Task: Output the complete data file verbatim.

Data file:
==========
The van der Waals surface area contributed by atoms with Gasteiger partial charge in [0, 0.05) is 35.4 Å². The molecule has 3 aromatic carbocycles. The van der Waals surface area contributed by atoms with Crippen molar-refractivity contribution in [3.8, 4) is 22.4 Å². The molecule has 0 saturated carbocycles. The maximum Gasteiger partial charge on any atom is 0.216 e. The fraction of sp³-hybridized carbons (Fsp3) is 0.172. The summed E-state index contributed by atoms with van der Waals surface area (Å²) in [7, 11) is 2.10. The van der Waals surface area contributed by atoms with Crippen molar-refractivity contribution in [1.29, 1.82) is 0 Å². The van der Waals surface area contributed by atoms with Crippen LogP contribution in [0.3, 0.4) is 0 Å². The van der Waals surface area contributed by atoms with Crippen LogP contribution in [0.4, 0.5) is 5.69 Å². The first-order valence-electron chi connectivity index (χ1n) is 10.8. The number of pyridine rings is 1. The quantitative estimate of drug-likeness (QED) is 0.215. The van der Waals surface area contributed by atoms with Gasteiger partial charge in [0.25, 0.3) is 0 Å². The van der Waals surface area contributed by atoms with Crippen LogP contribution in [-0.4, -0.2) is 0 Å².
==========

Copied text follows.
The van der Waals surface area contributed by atoms with Gasteiger partial charge in [0, 0.05) is 35.4 Å². The molecule has 3 aromatic carbocycles. The van der Waals surface area contributed by atoms with Crippen molar-refractivity contribution in [3.8, 4) is 22.4 Å². The molecule has 0 saturated carbocycles. The maximum Gasteiger partial charge on any atom is 0.216 e. The fraction of sp³-hybridized carbons (Fsp3) is 0.172. The summed E-state index contributed by atoms with van der Waals surface area (Å²) in [7, 11) is 2.10. The van der Waals surface area contributed by atoms with Crippen molar-refractivity contribution in [1.29, 1.82) is 0 Å². The van der Waals surface area contributed by atoms with Crippen LogP contribution in [0.3, 0.4) is 0 Å². The van der Waals surface area contributed by atoms with Crippen LogP contribution in [0.4, 0.5) is 5.69 Å². The first-order valence-electron chi connectivity index (χ1n) is 10.8. The number of pyridine rings is 1. The quantitative estimate of drug-likeness (QED) is 0.215. The van der Waals surface area contributed by atoms with Gasteiger partial charge in [0.25, 0.3) is 0 Å². The van der Waals surface area contributed by atoms with Crippen LogP contribution in [-0.4, -0.2) is 0 Å².